IBM Developing AI That One Day Might Rival The Human Brain
Thanks to some of mankind’s greatest minds, also science fiction to an extent, we have always dreamt of a world filled with technological advances where bleeding-edge advancements in machine learning and artificial intelligence taking cues from the natural world rendering us the most advanced life forms in the universe.
Now, the IBM, has taken inspiration from the most advanced computational organ in the natural word: the human brain, and is building computational models of attention and memory using the machine learning techniques.
Mimicking our gray matter isn’t just a clever means of building better AIs, faster. It’s absolutely necessary for their continued development. And the ultimate goal of this project by IBM is to build lifelong learning AI systems, able to adapt to new environments while retaining what they have learned so far. This challenge is broken down into short term adaptation, where there is little time to change a system and train it on what to pay attention to, and long term adaptation that is inspired by how the human brain forms memory and how neuroplasticity affects this process.
In this direction, the tech giant has developed twoimportant innovations that enable short-term and long-term adaptation which are a result of reward-driven attention techniques and enabling network “plasticity.”
The first project is reported to revolve around an algorithm developed to solve the problem of choosing a small subset of important features to focus on, out of potentially endless numbers of possibilities, is something we experience every day.
The algorithm learns to quickly focus its attention on the right input based on a reward (i.e. feedback from its environment) obtained during the task. The higher the reward, the more attention it will place on a certain piece of input. In the case of the lion and antelope, the antelope learns which part of its environment to glance at, and when detecting an unusual movement in the bushes, the reward is survival when it takes action to escape from the path of a potential predator.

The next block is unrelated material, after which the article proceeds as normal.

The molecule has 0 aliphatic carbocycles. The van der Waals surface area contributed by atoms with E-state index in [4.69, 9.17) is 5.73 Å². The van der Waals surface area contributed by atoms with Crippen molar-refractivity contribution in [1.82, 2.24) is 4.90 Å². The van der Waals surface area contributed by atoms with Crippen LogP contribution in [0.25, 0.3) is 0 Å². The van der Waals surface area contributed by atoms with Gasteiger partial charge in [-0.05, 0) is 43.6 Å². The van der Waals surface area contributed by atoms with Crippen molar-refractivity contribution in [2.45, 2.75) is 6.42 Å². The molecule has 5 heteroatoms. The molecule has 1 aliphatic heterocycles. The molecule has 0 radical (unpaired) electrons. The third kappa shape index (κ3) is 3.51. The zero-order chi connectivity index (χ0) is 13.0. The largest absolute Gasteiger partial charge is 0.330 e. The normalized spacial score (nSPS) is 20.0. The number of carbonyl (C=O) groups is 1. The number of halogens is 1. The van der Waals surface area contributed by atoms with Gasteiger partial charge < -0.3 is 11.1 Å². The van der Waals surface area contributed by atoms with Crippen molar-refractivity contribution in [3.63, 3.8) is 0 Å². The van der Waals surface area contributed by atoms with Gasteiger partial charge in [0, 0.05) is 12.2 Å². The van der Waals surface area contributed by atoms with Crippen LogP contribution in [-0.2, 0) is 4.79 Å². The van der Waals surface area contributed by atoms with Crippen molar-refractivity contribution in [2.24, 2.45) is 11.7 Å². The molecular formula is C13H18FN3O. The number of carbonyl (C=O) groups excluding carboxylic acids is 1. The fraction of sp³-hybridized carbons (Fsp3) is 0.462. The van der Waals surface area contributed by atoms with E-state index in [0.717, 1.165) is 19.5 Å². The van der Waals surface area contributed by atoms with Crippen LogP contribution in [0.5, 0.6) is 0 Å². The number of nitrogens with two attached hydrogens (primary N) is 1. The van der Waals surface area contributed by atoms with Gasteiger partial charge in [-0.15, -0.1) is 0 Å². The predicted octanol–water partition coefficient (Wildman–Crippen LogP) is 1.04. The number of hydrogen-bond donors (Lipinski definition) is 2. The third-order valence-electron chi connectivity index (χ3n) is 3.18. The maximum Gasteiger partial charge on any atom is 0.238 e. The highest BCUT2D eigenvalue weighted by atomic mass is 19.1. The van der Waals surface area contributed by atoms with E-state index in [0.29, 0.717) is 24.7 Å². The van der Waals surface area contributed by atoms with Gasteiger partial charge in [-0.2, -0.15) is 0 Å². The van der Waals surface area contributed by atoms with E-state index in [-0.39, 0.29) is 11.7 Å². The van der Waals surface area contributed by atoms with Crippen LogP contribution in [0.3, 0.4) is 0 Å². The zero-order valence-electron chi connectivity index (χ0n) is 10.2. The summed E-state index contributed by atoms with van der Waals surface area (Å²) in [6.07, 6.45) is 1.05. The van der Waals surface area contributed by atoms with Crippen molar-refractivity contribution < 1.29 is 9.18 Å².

Another instance being, when a doctor has a large number of possible tests and treatments to prescribe, the doctor needs to decide on the most effective ones, much like an AI system, with training and experience, the doctor learns to choose the most effective combination of tests and treatments so that the expected reward (i.e. the patient gets better) is maximized.
The next technique in development is based on neuroplasticity, which allows for long term learning and is inspired by the adult neurogenesis process which happens in the hippocampus, the part of the human brain responsible for forming memories.
An algorithm developed for this cause which expands and compresses hidden layers of a network, imitating the birth and death of neurons. It not only adapts to a new environment (e.g., a new domain) but also preserves memories of the previous domains, thus making a step towards lifelong learning AI systems.
It might be scary to think of AI networks building and improving themselves, but if monitored, initiated, and controlled correctly, these advancements could provide a boon to the AI research community.